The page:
4. Sustainability practices. Wikipedia’s definition of sustainability applies not only to our environment but also to every small business owner reading this entry: “In a broad sense, it is the capacity to endure.” Who knows this better than “us”? We will see more and more small business owners increasingly committing themselves to sustainability strategies because they extend the efficiency and value of products and services. Take, for example, The Wall Street Journal article “Sustainable Success”, which claims, “ … the companies most engaged in social and environmental sustainability are also the most profitable.” Improving social and environmental conditions is fast becoming the soul of a local or global small business enterprise.
5. Green initiatives. Sustainability initiatives usually spur green initiatives, and green initiatives are most certainly on the rise. Being environmentally conscious is not only good for our well-being, it’s even better for our planet. We’ll see more green initiatives put into play in the years to come, and consumers will begin to expect it. A good example is just this week I attended a local seminar where the keynote speaker highlighted the results of simply placing a recycling symbol on her company’s website: The small business owner grew her business from one year to the next by more than 25 percent! Together we can slowly create a better world for our companies, communities and the people we care about.
If we can send a man or a woman into space simply to experience the magic of it, we’ll absolutely be able to do business with anyone, anywhere in the world.
Follow these five best practices, reach for the stars, and watch your business take off.
Rating: 4.0/5 (1 vote cast)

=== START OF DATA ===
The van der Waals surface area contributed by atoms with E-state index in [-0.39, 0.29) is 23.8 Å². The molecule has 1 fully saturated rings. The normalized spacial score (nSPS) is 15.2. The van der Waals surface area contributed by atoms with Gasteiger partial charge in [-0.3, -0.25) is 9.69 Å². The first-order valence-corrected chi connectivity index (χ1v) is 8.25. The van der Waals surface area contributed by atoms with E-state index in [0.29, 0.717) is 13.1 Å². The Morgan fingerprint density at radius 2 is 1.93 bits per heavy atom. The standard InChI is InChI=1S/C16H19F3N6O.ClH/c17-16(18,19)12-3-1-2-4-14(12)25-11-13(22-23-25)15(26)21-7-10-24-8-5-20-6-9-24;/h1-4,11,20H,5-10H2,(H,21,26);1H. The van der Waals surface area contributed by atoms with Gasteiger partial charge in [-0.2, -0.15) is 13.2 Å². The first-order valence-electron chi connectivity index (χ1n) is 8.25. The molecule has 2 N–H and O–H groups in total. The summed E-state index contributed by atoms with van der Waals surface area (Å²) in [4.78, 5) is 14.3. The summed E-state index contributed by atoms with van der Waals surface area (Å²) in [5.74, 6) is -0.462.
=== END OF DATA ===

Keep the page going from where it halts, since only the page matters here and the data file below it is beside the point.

If you liked reading this you may also enjoy:Global business expert Laurel Delaney is the founder of GlobeTrade.com (a Global TradeSource, Ltd. company). She also is the creator of “Borderbuster,” an e-newsletter, and The Global Small Business Blog (http://borderbuster.blogspot.com), all highly regarded for their global small business coverage. You can reach Delaney at firstname.lastname@example.org or Twitter @LaurelDelaney
- Joerg Weisner says:
A great post Laurel.
I would like to translate it to German and publish it on my Job&Joy Blog.
Do you agree?
Best wishes from Germany
- Sam Maropis says:
I remember one of the businesses I owned a few years ago, I heard of new technology for my business, and I bought the cheapest model, it was still bleeding edge stuff for our business, but I kept watch of what was new in my business, and because I was a early adopter I was able to get orders that others could not do.
Then I got my largest account from this new technology, and the account was in England, and I was in Ohio. So thinking about international sales has helped me a lot in the past, I would recommended it to every business.
- Laurel Delaney, Chicago, IL says:
Thank you for commenting. We are delighted you are interested in translating our “From Local to Global Small Business” entry to German.
We merely ask that you reference our post and provide the originally published URL for your readers. And definitely come back here and let us know when it is featured!
Look forward to it,
- Laurel Delaney, Chicago, IL says: